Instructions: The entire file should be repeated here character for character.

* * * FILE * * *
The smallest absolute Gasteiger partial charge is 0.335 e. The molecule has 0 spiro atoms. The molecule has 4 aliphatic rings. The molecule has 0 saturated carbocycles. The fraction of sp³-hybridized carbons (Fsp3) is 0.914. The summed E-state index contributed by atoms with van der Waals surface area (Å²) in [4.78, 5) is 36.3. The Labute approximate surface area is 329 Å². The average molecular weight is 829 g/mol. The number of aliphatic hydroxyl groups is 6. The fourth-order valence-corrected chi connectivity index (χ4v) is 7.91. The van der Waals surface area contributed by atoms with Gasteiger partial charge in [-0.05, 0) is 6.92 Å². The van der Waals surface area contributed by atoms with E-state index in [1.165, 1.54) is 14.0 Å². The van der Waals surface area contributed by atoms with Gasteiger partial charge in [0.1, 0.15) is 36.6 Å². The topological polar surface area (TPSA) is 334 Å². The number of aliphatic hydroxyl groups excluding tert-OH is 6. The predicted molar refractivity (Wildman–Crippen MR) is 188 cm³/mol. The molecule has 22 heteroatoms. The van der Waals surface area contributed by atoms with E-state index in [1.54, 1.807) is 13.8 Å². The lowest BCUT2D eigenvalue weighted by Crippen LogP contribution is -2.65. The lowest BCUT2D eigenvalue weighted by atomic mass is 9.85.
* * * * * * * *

The smallest absolute Gasteiger partial charge is 0.335 e. The molecule has 0 spiro atoms. The molecule has 4 aliphatic rings. The molecule has 0 saturated carbocycles. The fraction of sp³-hybridized carbons (Fsp3) is 0.914. The summed E-state index contributed by atoms with van der Waals surface area (Å²) in [4.78, 5) is 36.3. The Labute approximate surface area is 329 Å². The average molecular weight is 829 g/mol. The number of aliphatic hydroxyl groups is 6. The fourth-order valence-corrected chi connectivity index (χ4v) is 7.91. The van der Waals surface area contributed by atoms with Gasteiger partial charge in [-0.05, 0) is 6.92 Å². The van der Waals surface area contributed by atoms with E-state index in [1.165, 1.54) is 14.0 Å². The van der Waals surface area contributed by atoms with Gasteiger partial charge in [0.1, 0.15) is 36.6 Å². The topological polar surface area (TPSA) is 334 Å². The number of aliphatic hydroxyl groups excluding tert-OH is 6. The predicted molar refractivity (Wildman–Crippen MR) is 188 cm³/mol. The molecule has 22 heteroatoms. The van der Waals surface area contributed by atoms with E-state index in [1.54, 1.807) is 13.8 Å². The lowest BCUT2D eigenvalue weighted by Crippen LogP contribution is -2.65. The lowest BCUT2D eigenvalue weighted by atomic mass is 9.85.